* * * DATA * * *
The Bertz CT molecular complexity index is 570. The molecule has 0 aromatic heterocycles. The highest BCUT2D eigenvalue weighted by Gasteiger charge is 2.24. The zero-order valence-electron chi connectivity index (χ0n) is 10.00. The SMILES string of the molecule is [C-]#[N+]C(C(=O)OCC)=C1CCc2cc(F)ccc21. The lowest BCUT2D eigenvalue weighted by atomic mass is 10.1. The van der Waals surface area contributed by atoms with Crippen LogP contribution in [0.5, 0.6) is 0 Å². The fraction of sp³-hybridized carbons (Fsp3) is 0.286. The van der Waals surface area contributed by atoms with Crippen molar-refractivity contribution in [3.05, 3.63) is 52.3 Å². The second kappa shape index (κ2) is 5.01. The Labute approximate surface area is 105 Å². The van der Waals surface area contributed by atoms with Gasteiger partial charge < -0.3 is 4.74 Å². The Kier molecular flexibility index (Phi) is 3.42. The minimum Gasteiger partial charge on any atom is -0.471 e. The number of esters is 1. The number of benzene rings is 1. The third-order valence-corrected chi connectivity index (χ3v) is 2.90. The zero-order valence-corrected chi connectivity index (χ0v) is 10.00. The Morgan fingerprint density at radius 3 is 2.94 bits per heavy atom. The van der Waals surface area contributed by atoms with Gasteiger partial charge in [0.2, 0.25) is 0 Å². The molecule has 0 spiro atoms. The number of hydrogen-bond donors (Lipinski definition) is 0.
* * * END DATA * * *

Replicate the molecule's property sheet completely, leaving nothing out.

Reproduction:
The Bertz CT molecular complexity index is 570. The molecule has 0 aromatic heterocycles. The highest BCUT2D eigenvalue weighted by Gasteiger charge is 2.24. The zero-order valence-electron chi connectivity index (χ0n) is 10.00. The SMILES string of the molecule is [C-]#[N+]C(C(=O)OCC)=C1CCc2cc(F)ccc21. The lowest BCUT2D eigenvalue weighted by atomic mass is 10.1. The van der Waals surface area contributed by atoms with Crippen LogP contribution in [0.5, 0.6) is 0 Å². The fraction of sp³-hybridized carbons (Fsp3) is 0.286. The van der Waals surface area contributed by atoms with Crippen molar-refractivity contribution in [3.05, 3.63) is 52.3 Å². The second kappa shape index (κ2) is 5.01. The Labute approximate surface area is 105 Å². The van der Waals surface area contributed by atoms with Gasteiger partial charge < -0.3 is 4.74 Å². The Kier molecular flexibility index (Phi) is 3.42. The minimum Gasteiger partial charge on any atom is -0.471 e. The number of esters is 1. The number of benzene rings is 1. The third-order valence-corrected chi connectivity index (χ3v) is 2.90. The zero-order valence-corrected chi connectivity index (χ0v) is 10.00. The Morgan fingerprint density at radius 3 is 2.94 bits per heavy atom. The van der Waals surface area contributed by atoms with Gasteiger partial charge in [0.2, 0.25) is 0 Å². The molecule has 0 spiro atoms. The number of hydrogen-bond donors (Lipinski definition) is 0.